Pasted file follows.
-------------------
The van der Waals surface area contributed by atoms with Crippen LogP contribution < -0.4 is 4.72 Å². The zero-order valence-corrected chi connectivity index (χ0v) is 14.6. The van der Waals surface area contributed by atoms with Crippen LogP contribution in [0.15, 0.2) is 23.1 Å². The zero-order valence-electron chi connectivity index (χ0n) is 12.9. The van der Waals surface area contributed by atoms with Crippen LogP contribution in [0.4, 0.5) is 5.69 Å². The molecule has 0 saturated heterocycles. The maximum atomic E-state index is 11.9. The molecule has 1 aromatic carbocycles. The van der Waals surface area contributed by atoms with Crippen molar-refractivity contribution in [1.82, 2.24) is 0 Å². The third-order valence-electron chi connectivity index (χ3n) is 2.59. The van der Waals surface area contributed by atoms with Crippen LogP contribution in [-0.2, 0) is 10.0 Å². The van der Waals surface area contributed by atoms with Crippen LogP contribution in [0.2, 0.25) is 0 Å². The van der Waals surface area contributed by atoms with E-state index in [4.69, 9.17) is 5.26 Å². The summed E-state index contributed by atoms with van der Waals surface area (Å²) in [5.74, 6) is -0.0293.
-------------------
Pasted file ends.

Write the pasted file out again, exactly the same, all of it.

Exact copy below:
The van der Waals surface area contributed by atoms with Crippen LogP contribution < -0.4 is 4.72 Å². The zero-order valence-corrected chi connectivity index (χ0v) is 14.6. The van der Waals surface area contributed by atoms with Crippen LogP contribution in [0.15, 0.2) is 23.1 Å². The zero-order valence-electron chi connectivity index (χ0n) is 12.9. The van der Waals surface area contributed by atoms with Crippen LogP contribution in [0.4, 0.5) is 5.69 Å². The molecule has 0 saturated heterocycles. The maximum atomic E-state index is 11.9. The molecule has 1 aromatic carbocycles. The van der Waals surface area contributed by atoms with Crippen molar-refractivity contribution in [1.82, 2.24) is 0 Å². The third-order valence-electron chi connectivity index (χ3n) is 2.59. The van der Waals surface area contributed by atoms with Crippen LogP contribution in [-0.2, 0) is 10.0 Å². The van der Waals surface area contributed by atoms with Crippen LogP contribution in [0.2, 0.25) is 0 Å². The van der Waals surface area contributed by atoms with E-state index in [4.69, 9.17) is 5.26 Å². The summed E-state index contributed by atoms with van der Waals surface area (Å²) in [5.74, 6) is -0.0293.